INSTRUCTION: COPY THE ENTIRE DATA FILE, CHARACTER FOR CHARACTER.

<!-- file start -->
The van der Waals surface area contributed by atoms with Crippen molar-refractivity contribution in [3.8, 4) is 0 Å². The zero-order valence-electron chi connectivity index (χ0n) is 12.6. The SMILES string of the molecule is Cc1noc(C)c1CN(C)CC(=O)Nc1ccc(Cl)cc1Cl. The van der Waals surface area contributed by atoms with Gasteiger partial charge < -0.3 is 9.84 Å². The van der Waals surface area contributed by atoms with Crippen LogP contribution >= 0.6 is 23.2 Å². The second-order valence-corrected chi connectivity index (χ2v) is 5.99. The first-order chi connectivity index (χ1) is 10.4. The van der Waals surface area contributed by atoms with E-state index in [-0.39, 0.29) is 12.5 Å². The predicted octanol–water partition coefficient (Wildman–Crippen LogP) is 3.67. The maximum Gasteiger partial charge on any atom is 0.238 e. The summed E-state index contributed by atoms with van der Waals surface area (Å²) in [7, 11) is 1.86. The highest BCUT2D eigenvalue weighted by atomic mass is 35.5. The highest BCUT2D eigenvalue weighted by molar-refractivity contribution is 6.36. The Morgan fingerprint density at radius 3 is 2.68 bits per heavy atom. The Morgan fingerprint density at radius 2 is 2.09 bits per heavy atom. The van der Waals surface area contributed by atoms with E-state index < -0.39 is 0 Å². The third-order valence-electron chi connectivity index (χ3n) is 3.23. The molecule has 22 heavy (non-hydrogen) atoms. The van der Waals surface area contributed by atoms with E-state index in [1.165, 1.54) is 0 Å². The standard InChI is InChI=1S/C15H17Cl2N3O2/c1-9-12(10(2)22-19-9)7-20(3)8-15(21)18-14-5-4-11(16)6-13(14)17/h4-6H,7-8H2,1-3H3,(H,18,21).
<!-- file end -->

The van der Waals surface area contributed by atoms with Crippen molar-refractivity contribution in [3.8, 4) is 0 Å². The zero-order valence-electron chi connectivity index (χ0n) is 12.6. The SMILES string of the molecule is Cc1noc(C)c1CN(C)CC(=O)Nc1ccc(Cl)cc1Cl. The van der Waals surface area contributed by atoms with Gasteiger partial charge < -0.3 is 9.84 Å². The van der Waals surface area contributed by atoms with Crippen LogP contribution >= 0.6 is 23.2 Å². The second-order valence-corrected chi connectivity index (χ2v) is 5.99. The first-order chi connectivity index (χ1) is 10.4. The van der Waals surface area contributed by atoms with E-state index in [-0.39, 0.29) is 12.5 Å². The predicted octanol–water partition coefficient (Wildman–Crippen LogP) is 3.67. The maximum Gasteiger partial charge on any atom is 0.238 e. The summed E-state index contributed by atoms with van der Waals surface area (Å²) in [7, 11) is 1.86. The highest BCUT2D eigenvalue weighted by atomic mass is 35.5. The highest BCUT2D eigenvalue weighted by molar-refractivity contribution is 6.36. The Morgan fingerprint density at radius 3 is 2.68 bits per heavy atom. The Morgan fingerprint density at radius 2 is 2.09 bits per heavy atom. The van der Waals surface area contributed by atoms with E-state index < -0.39 is 0 Å². The third-order valence-electron chi connectivity index (χ3n) is 3.23. The molecule has 22 heavy (non-hydrogen) atoms. The van der Waals surface area contributed by atoms with E-state index in [1.165, 1.54) is 0 Å². The standard InChI is InChI=1S/C15H17Cl2N3O2/c1-9-12(10(2)22-19-9)7-20(3)8-15(21)18-14-5-4-11(16)6-13(14)17/h4-6H,7-8H2,1-3H3,(H,18,21).